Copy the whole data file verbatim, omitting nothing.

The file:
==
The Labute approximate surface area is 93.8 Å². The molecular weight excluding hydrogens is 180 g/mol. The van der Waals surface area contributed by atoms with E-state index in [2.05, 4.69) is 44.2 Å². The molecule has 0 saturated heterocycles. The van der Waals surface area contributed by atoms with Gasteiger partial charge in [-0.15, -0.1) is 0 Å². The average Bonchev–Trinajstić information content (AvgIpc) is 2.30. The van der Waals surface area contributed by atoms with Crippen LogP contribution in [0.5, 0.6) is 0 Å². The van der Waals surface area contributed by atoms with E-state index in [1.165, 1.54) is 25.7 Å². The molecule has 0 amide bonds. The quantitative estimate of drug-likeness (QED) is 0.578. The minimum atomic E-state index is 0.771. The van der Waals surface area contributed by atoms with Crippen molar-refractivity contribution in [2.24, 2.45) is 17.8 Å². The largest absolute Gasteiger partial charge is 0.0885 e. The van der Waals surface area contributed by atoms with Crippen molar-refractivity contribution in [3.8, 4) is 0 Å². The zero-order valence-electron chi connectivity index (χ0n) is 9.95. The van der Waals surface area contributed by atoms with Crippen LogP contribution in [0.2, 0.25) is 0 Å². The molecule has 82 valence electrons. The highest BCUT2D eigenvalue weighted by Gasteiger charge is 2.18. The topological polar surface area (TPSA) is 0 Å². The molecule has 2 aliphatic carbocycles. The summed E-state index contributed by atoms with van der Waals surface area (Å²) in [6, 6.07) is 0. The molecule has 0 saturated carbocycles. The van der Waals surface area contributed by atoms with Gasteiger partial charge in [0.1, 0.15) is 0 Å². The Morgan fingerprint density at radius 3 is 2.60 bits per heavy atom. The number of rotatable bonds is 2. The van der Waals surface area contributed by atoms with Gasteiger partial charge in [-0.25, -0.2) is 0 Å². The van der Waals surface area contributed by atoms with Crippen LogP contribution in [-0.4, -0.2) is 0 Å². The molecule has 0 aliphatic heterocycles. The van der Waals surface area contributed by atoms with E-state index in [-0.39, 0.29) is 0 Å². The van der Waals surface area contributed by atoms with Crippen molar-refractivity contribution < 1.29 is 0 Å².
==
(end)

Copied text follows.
The Labute approximate surface area is 93.8 Å². The molecular weight excluding hydrogens is 180 g/mol. The van der Waals surface area contributed by atoms with E-state index in [2.05, 4.69) is 44.2 Å². The molecule has 0 saturated heterocycles. The van der Waals surface area contributed by atoms with Gasteiger partial charge in [-0.15, -0.1) is 0 Å². The average Bonchev–Trinajstić information content (AvgIpc) is 2.30. The van der Waals surface area contributed by atoms with Crippen LogP contribution in [0.5, 0.6) is 0 Å². The van der Waals surface area contributed by atoms with E-state index in [1.165, 1.54) is 25.7 Å². The molecule has 0 amide bonds. The quantitative estimate of drug-likeness (QED) is 0.578. The minimum atomic E-state index is 0.771. The van der Waals surface area contributed by atoms with Crippen molar-refractivity contribution in [2.24, 2.45) is 17.8 Å². The largest absolute Gasteiger partial charge is 0.0885 e. The van der Waals surface area contributed by atoms with Crippen molar-refractivity contribution in [3.8, 4) is 0 Å². The zero-order valence-electron chi connectivity index (χ0n) is 9.95. The van der Waals surface area contributed by atoms with Crippen LogP contribution in [0.2, 0.25) is 0 Å². The molecule has 82 valence electrons. The highest BCUT2D eigenvalue weighted by Gasteiger charge is 2.18. The topological polar surface area (TPSA) is 0 Å². The molecule has 2 aliphatic carbocycles. The summed E-state index contributed by atoms with van der Waals surface area (Å²) in [6, 6.07) is 0. The molecule has 0 saturated carbocycles. The van der Waals surface area contributed by atoms with Gasteiger partial charge in [0.1, 0.15) is 0 Å². The Morgan fingerprint density at radius 3 is 2.60 bits per heavy atom. The number of rotatable bonds is 2. The van der Waals surface area contributed by atoms with Gasteiger partial charge in [-0.25, -0.2) is 0 Å². The van der Waals surface area contributed by atoms with Crippen LogP contribution in [-0.4, -0.2) is 0 Å². The molecule has 0 aliphatic heterocycles. The van der Waals surface area contributed by atoms with E-state index in [-0.39, 0.29) is 0 Å². The van der Waals surface area contributed by atoms with Crippen molar-refractivity contribution < 1.29 is 0 Å².